Violence is an extreme form of aggression, such as assault, rape or murder.
Violence has many causes, including frustration, exposure to violent media, violence in the home or neighborhood and a tendency to see other people's actions as hostile even when they're not. Certain situations also increase the risk of aggression, such as drinking, insults and other provocations and environmental factors like heat and overcrowding.
Adapted from the Encyclopedia of Psychology
What You Can Do
Gun Violence Prevention
See research on gun violence and learn how to help people in an emotional crisis.
Abuse of Women with Disabilities
Women with disabilities may experience unique forms of abuse that are difficult to recognize — making it even harder to get the kind of help they need.
Abuso de Mujeres con Discapacidad
Las mujeres con discapacidad pueden experimentar formas únicas de abuso que son difíciles de reconocer.
Warning signs of youth violence
Learn how to recognize danger signs and keep anger from escalating out of control.
Raising children to resist violence: What you can do
Children learn aggressive behavior early in life. Several strategies can help parents and others teach kids to manage their emotions without using violence.
Partner Violence: What Can You Do?
This brochure briefly describes violence in the home and provides advice for victims, abusers, and family and friends.
What makes kids care? Teaching gentleness in a violent world
In a world where violence and cruelty seem to be common and almost acceptable, many parents wonder what they can do to help their children to become kinder and gentler — to develop a sense of caring and compassion for others.
Understanding and Preventing Violence Directed Against Teachers
Information to help K-12 teachers to cope with and prevent the occurrence and threat of violent incidents in their classrooms.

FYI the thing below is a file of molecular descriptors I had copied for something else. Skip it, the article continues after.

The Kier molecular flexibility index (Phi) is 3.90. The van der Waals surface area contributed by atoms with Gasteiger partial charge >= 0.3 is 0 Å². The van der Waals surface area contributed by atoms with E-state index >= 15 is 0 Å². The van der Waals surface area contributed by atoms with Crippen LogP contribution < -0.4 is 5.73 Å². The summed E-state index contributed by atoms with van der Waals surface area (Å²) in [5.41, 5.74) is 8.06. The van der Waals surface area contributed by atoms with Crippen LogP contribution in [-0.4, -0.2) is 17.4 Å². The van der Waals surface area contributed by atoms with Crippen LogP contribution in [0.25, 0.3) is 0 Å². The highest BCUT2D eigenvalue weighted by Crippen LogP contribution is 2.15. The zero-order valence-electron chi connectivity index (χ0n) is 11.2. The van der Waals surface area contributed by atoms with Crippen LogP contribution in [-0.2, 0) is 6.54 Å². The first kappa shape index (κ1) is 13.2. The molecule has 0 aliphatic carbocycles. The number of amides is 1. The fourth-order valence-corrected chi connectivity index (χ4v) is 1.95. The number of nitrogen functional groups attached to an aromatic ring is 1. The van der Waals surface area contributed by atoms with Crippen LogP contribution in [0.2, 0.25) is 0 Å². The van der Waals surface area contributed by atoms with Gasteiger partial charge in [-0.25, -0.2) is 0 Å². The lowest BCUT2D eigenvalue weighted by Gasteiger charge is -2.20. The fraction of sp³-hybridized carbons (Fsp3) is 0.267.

Talking to your children about the recent spate of school shootings
Every child will respond to trauma differently. Some will have no ill effects; others may suffer an immediate and acute effect. Still others may not show signs of stress until sometime after the event.
How to find help through seeing a psychologist
This brief question-and-answer guide provides some basic information to help individuals take advantage of outpatient (non-hospital) psychotherapy.
Managing your distress in the aftermath of a shooting
You may be struggling to understand how a shooting rampage could take place in a community, even a workplace or military base, and why such a terrible thing would happen.
Intimate Partner Violence
Nearly half of all women in the United States have experienced at least one form of psychological aggression by an intimate partner.
Violencia en Contra de la Pareja
Mujeres con discapacidades tienen 40 por ciento mayor riesgo de sufrir violencia por parte de la pareja, principalmente violencia severa, en comparación con mujeres sin discapacidades.
Why battered women won’t always leave their batterers
February 1, 2017, The Huffington Post
Related APA Publications
APA Offices and Programs
This area of Public Interest is responsible for disseminating research-based knowledge and information on violence and injury prevention.
Women's Programs Office
Improving the status, health and well-being of women psychologists and consumers of psychological services, and addressing issues such as gender disparities, domestic violence, disabilities and depression.
APA Initiatives to Prevent Gun Violence
APA-wide initiatives to prevent gun violence have involved communications with The White House, executive agencies, Congress, other organizations, APA members, the news media and the general public in support of vital mental and behavioral health services, training and research.
Resolution on Violent Video Games
APA's Task Force on Violent Media updated this resolution to reflect scientific research related to the link between violent video game exposure and aggressive behavior.